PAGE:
Okay, that's that. Click, click, scrape. Timorous Beastie beat me to blogging about this, but it's not going to stop me. Click, click, scrape. This is the sound the average Japanese girl makes as she shuffles along the pavement. Click, click, bloody sodding scrape. I wouldn't want to describe the shoes of the average Japanese girl as silly but... well, I have PMS so I'm tempted. Many Japanese girls wear either ill-fitting heeled strappy sandals or not so ill-fitting strappy sandals. Of course some people carry this look off very well. Others though, should be steering well clear. When they actually fit the wearer (maybe 50% of the time toes aren't dangling off the sides), you still see, as Beastie points out too, the straps not being worn around the ankle, but crushed under the heel. School boys do this too. Er, that's with the backs of their shoes/trainers and NOT with their strappy heeled sandals.

Another thing I want to get off my chest, and I would love to say I'm generalizing, but I'm not, is the Japanese and spatial awareness. Put simply, they don't have any. Every day I see people walking or cycling into each other and dithering across the pavement from side to side, eyes glued to their keitai (cell/mobile) texting/emailing/playing games or listening to their IPOD (Ipod? IPod? oh, who cares?) with oversized headphones. Looking at the ground, trying to not fall off their little heels... Put simply - it's infuriating. AND cyclists here NEVER EVER use hand signals to indicate if or where they are turning. In my nine months of being here, I have never seen this anyway.

Of course, (I'm on a roll here), as so many days are either wet or hot at the moment, people are out all the time with umbrellas (people, mainly women, use umbrellas to shade themselves from the sun). With umbrellas up, they take even less notice of where they are walking. Yesterday, for example, picture a pavement (sidewalk - see, I'm becoming bilingual!) that is wide. Wide enough for maybe 6 or 8 people to walk abreast. In theory. Okay, so I walk the side furthest from the road. Amount of space to my side to be passed? A lot. Amount of people who bashed my umbrella with theirs? A lot. Of course the cyclists with their umbrellas and keitai's are THE worst.

Maybe it's good my Japanese isn't good enough to start screaming abuse yet?

Talking of silly strappy heeled sandals and rain: I saw one girl outside my local station dressed head to foot in thick yellow waterproofs. No prize for guessing what was on her feet! Did she look silly? Hell, yes.

I mentioned the umbrellas that are used in the sun. Two more things you see are flannels (towelling squares) that people carry to mop up sweat. I carry two - one for sweaty me, and one for wet bike seat. And fans. People here carry fans and use them in the streets, on the trains, in lifts, and so on. I do too. And no, it doesn't have Kitty Chan on it, although I did see a Kitty Chan one that lit up if you turned it on. I've never seen anyone with a fan in England. Well, apart from the silly little battery operated handheld ones.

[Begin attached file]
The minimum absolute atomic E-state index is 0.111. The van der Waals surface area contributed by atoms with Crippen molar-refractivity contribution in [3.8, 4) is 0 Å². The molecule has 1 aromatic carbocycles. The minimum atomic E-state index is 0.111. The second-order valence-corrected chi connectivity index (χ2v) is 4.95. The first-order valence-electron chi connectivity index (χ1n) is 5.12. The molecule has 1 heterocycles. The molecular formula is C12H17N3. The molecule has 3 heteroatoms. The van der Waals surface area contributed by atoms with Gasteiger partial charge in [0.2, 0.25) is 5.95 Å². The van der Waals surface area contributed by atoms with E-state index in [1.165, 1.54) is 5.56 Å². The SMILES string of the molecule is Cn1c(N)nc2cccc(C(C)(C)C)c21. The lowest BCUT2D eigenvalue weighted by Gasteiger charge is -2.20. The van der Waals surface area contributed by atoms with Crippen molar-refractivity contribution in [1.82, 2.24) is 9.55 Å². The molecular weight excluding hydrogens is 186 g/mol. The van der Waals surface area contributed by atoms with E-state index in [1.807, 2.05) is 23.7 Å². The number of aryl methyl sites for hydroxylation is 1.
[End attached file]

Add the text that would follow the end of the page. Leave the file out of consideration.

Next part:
Completely unrelated (like that'll stop me), I normally see them at inconvenient times, but it seems people set up tables outside their houses and sell off fruit and veg from their allotments. Now, I've seen this in the countryside in England, but never in a city. Shame I'm never passing them at a time where I can buy things.

And finally, I went shopping today and actually managed to get a couple of pairs of trousers! As I'm a big Gaijin this IS quite amazing and worthy of a brief comment. I also bought a USB cable so I can take photos off my phone now and, as my camera is nearly full, I'll have to do something about that too. Photos may be around the corner. Some corner.

Whilst getting my cable, I overhead a conversation:
Caring parent: Shut ya face.

A most touching scene. Bet the customers in the restaurant they were about to go into loved it too. Japanese kids seem so much better behaved. Or maybe it's just that they always get what they want...

And on the subject of food: I almost always eat with chopsticks - at home as well as my bento lunches and when I'm out. But I still can't manage to eat noodles without splashing myself. *sigh*.

P.S. Is it only me who is amused that Bloggers spellcheck doesn't recognise the word 'blogging'?

Sunday, July 03, 2005

Nikko and Neko

I saw a really cute ad for a cat (neko) in a weekly free magazine here: it says the 6 week old kittens are bilingual. I am SO impressed. I wonder who their teacher was?

Blissfully, I've just had a three day holiday from work. April was the last time I had any consecutive days off, so this has been very very nice.

Friday I went to Nikko, which is about two hours north of Tokyo and famous for its many temples and shrines. Very nice. Pretty. Bla bla bla. And wet. It absolutely chucked it down, from the minute we got off the train. Still this kept the hoards away, so no complaints there. And it was very calm and peaceful there. The train ride was pretty cool too as we went up through the countryside, passing hundreds of rice paddies, some of which were no bigger than little family plots, and others entire fields.

Saw things like The Three Monkeys (hear no evil, see no evil, speak no evil) and here's the Google images for Nikko (hey, I'm lazy, I didn't take many photos myself, and I'm not doing a big tourist sell here).

One other thing to say about Nikko, I bought a Three Monkeys Hello Kitty (everywhere has it's own Kitty Chan) which consisted of Kitty Chan dressed as a monkey with a monkey standing on her and another monkey standing on that one. What disturbed me is that Kitty Chan was the 'speak no evil' monkey.

Kitty Chan does not have a mouth. Is this a subliminal message that Kitty is an evil lying bitch?

It's kawaii all the same.

Saturday took great pleasure in doing nothing and Sunday had a lovely bbq in a local park with much too much food, lots of booze, good company and finally lots and lots and lots more rain. Oh well, it was good fun all the same, and pretty amusing realising the rest of the park had gone home because of the rain but we were still there under a couple of trees. (Oh, and we did get a few hours before the rain came so it wasn't a total wash out).